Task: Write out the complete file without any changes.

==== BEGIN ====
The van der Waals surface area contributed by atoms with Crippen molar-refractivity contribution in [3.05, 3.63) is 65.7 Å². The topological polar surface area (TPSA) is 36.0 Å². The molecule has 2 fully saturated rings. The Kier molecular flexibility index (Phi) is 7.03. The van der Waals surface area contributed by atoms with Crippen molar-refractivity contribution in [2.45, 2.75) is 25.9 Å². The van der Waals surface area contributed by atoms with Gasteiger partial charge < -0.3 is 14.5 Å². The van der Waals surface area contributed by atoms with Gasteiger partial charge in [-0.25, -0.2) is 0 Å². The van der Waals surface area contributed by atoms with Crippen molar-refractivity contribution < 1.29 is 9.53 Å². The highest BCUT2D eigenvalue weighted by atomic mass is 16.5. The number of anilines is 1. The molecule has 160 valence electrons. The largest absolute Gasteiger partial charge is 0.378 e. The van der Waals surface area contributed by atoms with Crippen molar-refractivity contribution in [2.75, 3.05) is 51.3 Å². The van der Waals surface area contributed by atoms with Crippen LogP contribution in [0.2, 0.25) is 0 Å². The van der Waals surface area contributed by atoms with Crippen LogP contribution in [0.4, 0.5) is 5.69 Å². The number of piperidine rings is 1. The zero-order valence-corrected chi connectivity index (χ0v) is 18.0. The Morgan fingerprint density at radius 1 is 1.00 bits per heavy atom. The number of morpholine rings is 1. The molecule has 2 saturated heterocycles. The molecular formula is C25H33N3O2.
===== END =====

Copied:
The van der Waals surface area contributed by atoms with Crippen molar-refractivity contribution in [3.05, 3.63) is 65.7 Å². The topological polar surface area (TPSA) is 36.0 Å². The molecule has 2 fully saturated rings. The Kier molecular flexibility index (Phi) is 7.03. The van der Waals surface area contributed by atoms with Crippen molar-refractivity contribution in [2.45, 2.75) is 25.9 Å². The van der Waals surface area contributed by atoms with Gasteiger partial charge < -0.3 is 14.5 Å². The van der Waals surface area contributed by atoms with Gasteiger partial charge in [-0.25, -0.2) is 0 Å². The van der Waals surface area contributed by atoms with Crippen molar-refractivity contribution < 1.29 is 9.53 Å². The highest BCUT2D eigenvalue weighted by atomic mass is 16.5. The number of anilines is 1. The molecule has 160 valence electrons. The largest absolute Gasteiger partial charge is 0.378 e. The van der Waals surface area contributed by atoms with Crippen molar-refractivity contribution in [2.75, 3.05) is 51.3 Å². The van der Waals surface area contributed by atoms with Crippen LogP contribution in [0.2, 0.25) is 0 Å². The van der Waals surface area contributed by atoms with Crippen LogP contribution in [0.4, 0.5) is 5.69 Å². The number of piperidine rings is 1. The zero-order valence-corrected chi connectivity index (χ0v) is 18.0. The Morgan fingerprint density at radius 1 is 1.00 bits per heavy atom. The number of morpholine rings is 1. The molecule has 2 saturated heterocycles. The molecular formula is C25H33N3O2.